Fire officials in San Bruno had no idea a major natural gas pipeline ran under their city. It's the latest testimony at a National Transportation Safety Board hearing on the natural gas explosion south of San Francisco.
San Bruno Fire Chief Dennis Haag says prior to the September 9 explosion last year, he didn’t know about the natural gas transmission line running right under San Bruno.
Testifying before the National Transportation Safety Board, Haag said that when he was a firefighter in neighboring Millbrae in the 1980s, PG&E was servicing a natural gas line and he was part of the fire crew standing by. Haag told NTSB investigator Bob Trainor that at that time, a PG&E employee mentioned there was a major transmission line that ran under the 101 freeway.
Trainor asked Haag for clarification. "If I understand you correctly," he said, "the comment was made in the context of responding to an incident as opposed to a specific focused effort to exchange information?"
Chief Haag told Trainor that was correct.
A PG&E official testified the company gives fire departments an “overview” of the gas transmission system – and provides them access to a national mapping system that shows the location of major pipelines.
The NTSB also considered the best way to inform public about pipelines.
Pacific Gas and Electric said it mails its customers pipeline information in their monthly bills. But Carl Weimer, who heads the non-profit Pipeline Safety Trust, says PG&E buries vital information under paragraphs touting its safety record. Weimer says gas companies quote the NTSB, saying pipelines are the safest way to transport fuel. He says the statement is true. "But if that’s your lead-in message on a public awareness piece to try to try to get safety messages out to people, why would anybody read the rest of the brochure? You’ve just told them everything is safe. If the message on the cover was more to the tune of 'there’s a significant incident in this country every other day and a half' or 'someone ends up dead or seriously injured every four or five days from a pipeline incident,' maybe they’d open the brochure up and take those safety messages to heart.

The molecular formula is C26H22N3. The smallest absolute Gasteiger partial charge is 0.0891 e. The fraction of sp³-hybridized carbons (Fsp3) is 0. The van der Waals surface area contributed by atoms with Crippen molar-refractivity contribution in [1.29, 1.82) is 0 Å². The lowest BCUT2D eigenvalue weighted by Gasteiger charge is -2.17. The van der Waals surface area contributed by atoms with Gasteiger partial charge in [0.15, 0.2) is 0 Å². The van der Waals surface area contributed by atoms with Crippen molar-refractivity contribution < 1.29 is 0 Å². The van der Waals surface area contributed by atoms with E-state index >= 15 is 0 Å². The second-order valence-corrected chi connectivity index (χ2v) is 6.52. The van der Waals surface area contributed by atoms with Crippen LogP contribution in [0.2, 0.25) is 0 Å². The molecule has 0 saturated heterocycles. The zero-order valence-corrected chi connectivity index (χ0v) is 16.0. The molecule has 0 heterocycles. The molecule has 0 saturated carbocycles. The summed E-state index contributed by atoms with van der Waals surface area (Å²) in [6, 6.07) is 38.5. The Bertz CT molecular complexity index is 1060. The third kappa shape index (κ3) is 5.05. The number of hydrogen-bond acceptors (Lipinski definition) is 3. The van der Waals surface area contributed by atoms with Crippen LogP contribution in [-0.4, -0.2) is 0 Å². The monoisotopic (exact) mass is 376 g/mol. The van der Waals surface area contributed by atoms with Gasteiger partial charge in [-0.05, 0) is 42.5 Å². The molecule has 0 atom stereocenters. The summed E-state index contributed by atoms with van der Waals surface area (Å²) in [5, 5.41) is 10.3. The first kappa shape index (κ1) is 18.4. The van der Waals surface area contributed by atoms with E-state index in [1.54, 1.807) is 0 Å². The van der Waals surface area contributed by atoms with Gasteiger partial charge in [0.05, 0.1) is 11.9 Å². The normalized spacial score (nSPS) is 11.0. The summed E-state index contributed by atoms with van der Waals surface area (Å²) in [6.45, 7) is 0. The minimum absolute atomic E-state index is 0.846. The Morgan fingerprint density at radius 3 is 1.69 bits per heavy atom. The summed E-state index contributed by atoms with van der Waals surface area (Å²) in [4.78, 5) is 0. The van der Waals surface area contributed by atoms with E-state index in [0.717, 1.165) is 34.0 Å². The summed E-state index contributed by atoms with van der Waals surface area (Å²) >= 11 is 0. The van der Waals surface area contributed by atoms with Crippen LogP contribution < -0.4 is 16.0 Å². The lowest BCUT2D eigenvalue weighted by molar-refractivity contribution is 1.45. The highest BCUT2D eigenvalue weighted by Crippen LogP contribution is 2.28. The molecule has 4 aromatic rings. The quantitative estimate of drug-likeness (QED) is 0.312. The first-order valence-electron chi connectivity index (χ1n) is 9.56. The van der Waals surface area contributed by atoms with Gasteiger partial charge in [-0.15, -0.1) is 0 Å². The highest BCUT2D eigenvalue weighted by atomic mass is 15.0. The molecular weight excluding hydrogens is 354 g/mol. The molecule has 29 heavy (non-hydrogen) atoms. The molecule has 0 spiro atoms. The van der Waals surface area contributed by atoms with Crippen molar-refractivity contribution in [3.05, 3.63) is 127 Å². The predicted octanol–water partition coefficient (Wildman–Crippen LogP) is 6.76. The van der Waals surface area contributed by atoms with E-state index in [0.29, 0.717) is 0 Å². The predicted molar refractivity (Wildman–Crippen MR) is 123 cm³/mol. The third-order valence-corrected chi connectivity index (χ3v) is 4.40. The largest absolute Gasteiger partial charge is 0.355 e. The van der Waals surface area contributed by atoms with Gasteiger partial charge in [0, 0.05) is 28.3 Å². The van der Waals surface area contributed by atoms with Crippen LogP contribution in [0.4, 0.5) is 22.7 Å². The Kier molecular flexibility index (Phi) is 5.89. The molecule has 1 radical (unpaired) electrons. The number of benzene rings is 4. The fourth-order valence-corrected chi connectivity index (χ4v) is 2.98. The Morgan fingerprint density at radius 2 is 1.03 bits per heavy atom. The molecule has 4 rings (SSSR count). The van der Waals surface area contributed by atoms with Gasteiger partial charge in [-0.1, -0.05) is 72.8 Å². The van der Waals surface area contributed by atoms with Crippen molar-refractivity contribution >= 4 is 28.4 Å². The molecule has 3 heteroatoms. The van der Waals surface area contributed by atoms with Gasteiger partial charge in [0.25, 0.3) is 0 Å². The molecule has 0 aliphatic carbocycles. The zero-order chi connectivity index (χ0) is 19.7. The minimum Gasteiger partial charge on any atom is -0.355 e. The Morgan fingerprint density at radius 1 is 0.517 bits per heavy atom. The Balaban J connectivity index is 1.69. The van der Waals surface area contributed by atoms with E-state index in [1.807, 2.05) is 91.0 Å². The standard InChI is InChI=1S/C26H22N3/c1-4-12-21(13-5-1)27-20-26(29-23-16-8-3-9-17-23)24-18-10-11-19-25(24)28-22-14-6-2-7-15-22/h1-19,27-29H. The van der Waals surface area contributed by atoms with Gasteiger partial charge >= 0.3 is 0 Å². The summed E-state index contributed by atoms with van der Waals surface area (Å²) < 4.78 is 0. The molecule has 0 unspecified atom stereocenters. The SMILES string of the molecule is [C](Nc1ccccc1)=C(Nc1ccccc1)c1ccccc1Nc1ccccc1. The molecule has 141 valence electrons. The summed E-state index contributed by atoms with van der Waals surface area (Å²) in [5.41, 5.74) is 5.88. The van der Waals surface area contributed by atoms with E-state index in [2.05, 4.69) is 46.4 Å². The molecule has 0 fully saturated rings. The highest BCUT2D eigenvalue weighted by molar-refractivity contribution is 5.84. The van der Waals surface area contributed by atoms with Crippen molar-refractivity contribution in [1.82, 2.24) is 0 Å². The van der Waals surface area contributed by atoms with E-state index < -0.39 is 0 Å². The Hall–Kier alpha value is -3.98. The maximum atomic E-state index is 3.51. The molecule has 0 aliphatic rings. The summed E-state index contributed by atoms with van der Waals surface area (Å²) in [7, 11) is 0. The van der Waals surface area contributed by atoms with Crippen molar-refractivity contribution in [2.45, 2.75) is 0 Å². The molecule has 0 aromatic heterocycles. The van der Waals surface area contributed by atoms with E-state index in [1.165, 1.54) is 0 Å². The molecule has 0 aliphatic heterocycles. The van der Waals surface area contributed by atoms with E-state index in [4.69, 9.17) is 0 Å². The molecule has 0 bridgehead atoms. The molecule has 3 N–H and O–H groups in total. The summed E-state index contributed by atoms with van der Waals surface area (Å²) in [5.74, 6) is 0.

An NTSB investigator admitted he didn’t know whether there was a pipeline under his house.
On a different topic, the federal Pipeline and Hazardous Materials Safety Administration testified that 60 percent of the nation’s gas pipes were installed more than 35 years ago. The agency’s deputy associate administrator Linda Daugherty said the challenge with an aging infrastructure is how to balance cost with safety. "We can look at ideally it would be wonderful if we could replace all older pipe and we could put valves at very, very frequent intervals. The fact of the matter is, there’s a cost to that. And whether the American economy can bear it or not, I don’t know. I have seen estimates that replacing 50% of valves would be very much in the millions – like 600 million. It would be very, very costly.”
Pacific Gas and Electric says the piece of pipeline that ruptured in San Bruno was manufactured in 1948.
The NTSB hearing concludes tomorrow with a discussion about a new technology to detect leaks or internal damage in pipelines.